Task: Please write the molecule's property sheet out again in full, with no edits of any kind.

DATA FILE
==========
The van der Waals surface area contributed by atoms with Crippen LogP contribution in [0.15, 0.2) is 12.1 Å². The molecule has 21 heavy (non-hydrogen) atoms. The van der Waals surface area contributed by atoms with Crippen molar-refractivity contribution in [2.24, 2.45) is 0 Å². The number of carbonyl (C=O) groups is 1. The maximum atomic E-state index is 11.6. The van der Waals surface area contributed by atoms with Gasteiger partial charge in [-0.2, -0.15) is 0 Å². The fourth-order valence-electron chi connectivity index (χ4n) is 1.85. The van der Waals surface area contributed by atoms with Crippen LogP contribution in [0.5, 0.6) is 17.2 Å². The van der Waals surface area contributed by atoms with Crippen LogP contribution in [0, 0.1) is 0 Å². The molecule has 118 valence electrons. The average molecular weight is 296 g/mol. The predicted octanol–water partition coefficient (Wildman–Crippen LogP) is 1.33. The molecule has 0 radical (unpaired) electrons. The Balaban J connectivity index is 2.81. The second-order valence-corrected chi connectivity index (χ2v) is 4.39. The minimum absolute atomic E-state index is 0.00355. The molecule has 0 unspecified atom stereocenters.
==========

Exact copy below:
The van der Waals surface area contributed by atoms with Crippen LogP contribution in [0.15, 0.2) is 12.1 Å². The molecule has 21 heavy (non-hydrogen) atoms. The van der Waals surface area contributed by atoms with Crippen molar-refractivity contribution in [2.24, 2.45) is 0 Å². The number of carbonyl (C=O) groups is 1. The maximum atomic E-state index is 11.6. The van der Waals surface area contributed by atoms with Gasteiger partial charge in [-0.2, -0.15) is 0 Å². The fourth-order valence-electron chi connectivity index (χ4n) is 1.85. The van der Waals surface area contributed by atoms with Crippen LogP contribution in [0.5, 0.6) is 17.2 Å². The van der Waals surface area contributed by atoms with Crippen LogP contribution in [0, 0.1) is 0 Å². The molecule has 118 valence electrons. The average molecular weight is 296 g/mol. The predicted octanol–water partition coefficient (Wildman–Crippen LogP) is 1.33. The molecule has 0 radical (unpaired) electrons. The Balaban J connectivity index is 2.81. The second-order valence-corrected chi connectivity index (χ2v) is 4.39. The minimum absolute atomic E-state index is 0.00355. The molecule has 0 unspecified atom stereocenters.